Music in the Bahamas has a strong African and Caribbean influence on it. But it’s also influenced by various folk music traditions and the hip/hop scene from the US as well.
The most commonly associated musical genre associated with the Bahamas is Junkanoo. It’s a street parade, in similar fashion to that of Carnival or Mardi Gras. The people dress in wildly elaborate and colorful costumes. Much of the music is similar to a marching band style, consisting mostly of brass instruments (as a French horn/mellophone player, this makes it the ideal marching band) and percussion. It’s thought that this type of festival started during the 1700s and 1800s by slaves that were granted time around Christmas to spend with their families. Junkanoo continued even after they were granted their freedom, except now it has been expanded to contain themes and prizes, etc.
With every junkanoo, the foundation of the music is based on goombay drums (a drum with a goatskin head that’s held between the legs and played with either hands or sticks; goombay, incidentally, also means rhythm in Bantu), cow bells, and mouth whistles. Some tend to think that the brass section actually accompanies the rhythm section, not the other way around as many people listen to music would perceive. (Some percussionist probably thought that up.)
Rake-and-scrape is a type of music that is popular in the Bahamas, especially on Cat Island where they hold a rake-and-scrape festival every Labor Day. Related to the ripsaw music of nearby Turks and Caicos islands, rake-and-scrape consists of using a saw is scraped by some object, a knife blade being most common. The sounds produced mimic other percussion instruments that are found more commonly in Latin or Indian music. It takes a little bit for them to get started, but just bear with it.
Folk music from freed African Americans that emigrated to the Bahamas is also popular. One of the steadfast “fathers” of folk music is Joseph Spence. He’s been called the Thelonious Monk of the folk guitar. His polyphonic playing style and blend of gospel music, folk music, and even blues reaches across all demographics. I love his music from the first that I heard it. Definitely on my must-buy list. There are several albums and compilations on iTunes, mostly for around $10.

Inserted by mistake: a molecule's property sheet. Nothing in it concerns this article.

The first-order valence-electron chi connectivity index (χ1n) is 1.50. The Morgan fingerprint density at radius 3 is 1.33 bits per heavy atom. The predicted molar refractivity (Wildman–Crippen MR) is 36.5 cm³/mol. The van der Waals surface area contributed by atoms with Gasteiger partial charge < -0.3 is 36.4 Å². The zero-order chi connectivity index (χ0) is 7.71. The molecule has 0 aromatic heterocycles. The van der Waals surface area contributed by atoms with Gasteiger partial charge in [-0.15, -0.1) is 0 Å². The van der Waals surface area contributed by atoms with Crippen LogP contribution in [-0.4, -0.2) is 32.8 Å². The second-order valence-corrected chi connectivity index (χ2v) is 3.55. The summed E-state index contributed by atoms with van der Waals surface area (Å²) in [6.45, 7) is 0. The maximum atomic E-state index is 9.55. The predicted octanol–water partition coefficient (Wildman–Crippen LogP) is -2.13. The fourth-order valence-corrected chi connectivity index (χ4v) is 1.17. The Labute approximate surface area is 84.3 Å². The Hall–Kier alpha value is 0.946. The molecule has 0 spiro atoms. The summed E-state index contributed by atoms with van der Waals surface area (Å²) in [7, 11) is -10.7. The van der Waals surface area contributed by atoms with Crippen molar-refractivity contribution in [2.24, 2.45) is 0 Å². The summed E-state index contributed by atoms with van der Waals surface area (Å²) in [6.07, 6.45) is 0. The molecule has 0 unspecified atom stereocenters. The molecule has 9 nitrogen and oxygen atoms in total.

And of course, probably the most famous group in recent years is The Baha Men, giving us the song I love to hate: “Who Let the Dogs Out?” (only because it’s catchy, and in my daughter’s opinion of the music video: “That. Was. Awesome!”). I even, in my effort to be fair and listen to it from a musicologist’s point of view, did in fact listen to most of the album, and, yes, there are other catchy songs that feed my earworm as well. (There are things you do as a parent that you never thought you'd do before having kids. Singing about poop is one. Posting this song is another. This is for my kids.)
Two dances that are popular with rake-and-scrape music are the Bahamian Quadrille and the Heel and Toe Polka. The quadrille and polka are actually both European dances, and the Bahamians created their African version of it. It's comprised of two lines, both males and females, where they come together, then separate. The key focal point of the quadrille is that the male dancer will stomp his foot on the ground at the same time as a syncopated slap from the goombay. During the junkanoo parades, you’ll often find more upbeat dancing, such as the jump-in-dance.
There aren’t many videos on YouTube about these dances specifically in the Bahamas, except junkanoo (the next time anyone in the Bahamas sees the other dances performed, please videotape it and put it on YouTube, for the sake of all humanity), although these dances are popular in variations throughout the Caribbean.
Up next: the food!
Up next: the food!
Wikipedia: “Ripsaw Music” “Junkanoo” “Joseph Spence”
Rake and Scrape: http://www.bahamasentertainers.com/Paper/rkeNscr.html
Bahamian Quadrille: The Garland Encyclopedia of World Music: The United States and Canada.